Leveraging other people’s experience.
This is especially true in case of exam like PMP.
Whenever a newer version of an exam is introduced the passing percentage initially tend to drop.
Lot of variables come into play that cause this – new content, newer variations of questions, no idea about what to expect.
As early adopters (to take the analogy from product life-cycle 🙂 ) take the exam and share their experience, other students will get a ‘sense of what to expect’.
I am hoping that PMESN community members will help other members that are preparing for their PMP exam in the new format by sharing their exam experience and the lessons learned.
To encourage this contribution back to the project management community, and as a token of gratitude thank I am giving away one of my blogging courses, for Free.
This is useful for those that want to start their own professional blog for one or more of these reasons –
- Share your skills and knowledge and help people
- Log your journey to a goal (play guitar, a new programming language, public speaking, whatever it is..)
- Write about your profession and get an edge in the industry
- Use it as a creative outlet
While most people blog for the fun of it, over 97% of blogs fail to go beyond 6 months and get to see success.
True blogging is as much of art as it is science. This course teaches you the following –
- a simple and unique technique to find the BEST possible blog topic (referred to as ‘niche’) to get into based on your interest area and ‘market-pull’. Research shows that this alone is responsible for about 60% of success of the blog.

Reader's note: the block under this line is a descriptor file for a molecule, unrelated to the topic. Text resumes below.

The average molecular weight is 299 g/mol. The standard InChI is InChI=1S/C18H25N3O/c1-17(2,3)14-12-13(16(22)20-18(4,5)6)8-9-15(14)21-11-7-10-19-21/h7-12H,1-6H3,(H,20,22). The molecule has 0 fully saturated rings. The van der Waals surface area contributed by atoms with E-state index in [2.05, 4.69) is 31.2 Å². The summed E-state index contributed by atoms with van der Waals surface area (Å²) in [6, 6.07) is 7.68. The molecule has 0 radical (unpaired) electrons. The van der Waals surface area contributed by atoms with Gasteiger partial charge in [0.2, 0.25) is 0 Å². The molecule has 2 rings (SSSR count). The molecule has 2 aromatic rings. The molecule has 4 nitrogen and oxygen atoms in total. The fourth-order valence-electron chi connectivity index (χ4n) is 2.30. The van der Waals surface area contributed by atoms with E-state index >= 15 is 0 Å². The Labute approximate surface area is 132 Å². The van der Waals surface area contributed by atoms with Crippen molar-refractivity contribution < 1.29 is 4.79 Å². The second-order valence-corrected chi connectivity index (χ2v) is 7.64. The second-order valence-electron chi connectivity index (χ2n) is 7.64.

- how to find that golden niche by systematically exploring the narrower or broader niches, and maximize your success
- how to choose a domain name (and also get one for free) to increase your blog’s brand
- how to create a professional blog under an hour
A blog is also a fantastic scalable vehicle to earn some neat passive income on the sides as well, if that is something that interests you.
When you register, you’ll also get another of my courses for free.
Just a few do-s and don’t-s
First of all, let me thank you for taking time to share your PMP journey with the project management community.
Here are few points to keep in mind..
- The write-up has to be about 600+ words (just to ensure there is enough value for the PMP aspirants)
- Do not worry about grammar, formatting etc. I will convert it into web-readable format.
- Share your approach to the exam, and the real exam experience – your study plan, resources, schedule, issues you faced, how you overcame them, prep in the week before the exam, the real exam day experience, and so on.
- No specific exam questions please – it is against ethical practice
- Share what was your expectation from the exam and how it turned out to be
Need a template?
How about a simple structure to get your thoughts flowing. Use this to put together your experience under 30 minutes.
- what triggered (event/experience) to take up PMP exam
- what were your study resources
- what was your study approach and study plan
- what were the issues you faced during your PMP journey, and how did you overcome them?
- what was your preparation steps in the one week before the exam
- how was your real exam experience
- do you have any specific study tips or techniques or something that you’d like to share with PMP students
Alternately, you can keep this free-flowing write up as well. Let your thoughts flow.
How to send
Once you are done, email the following to shiv(at)pmexamsmartnotes(dot)com
- The write up
- Your complete name as registered with PMI
- Your Linked In profile link (I share these articles with over 30K project managers across the globe, so be ready to expand your professional network!)
- Your photo (to go into Author section)
- PMP exam result (either write down, or attach the screenshot of your result sheet)
Thank you for your time!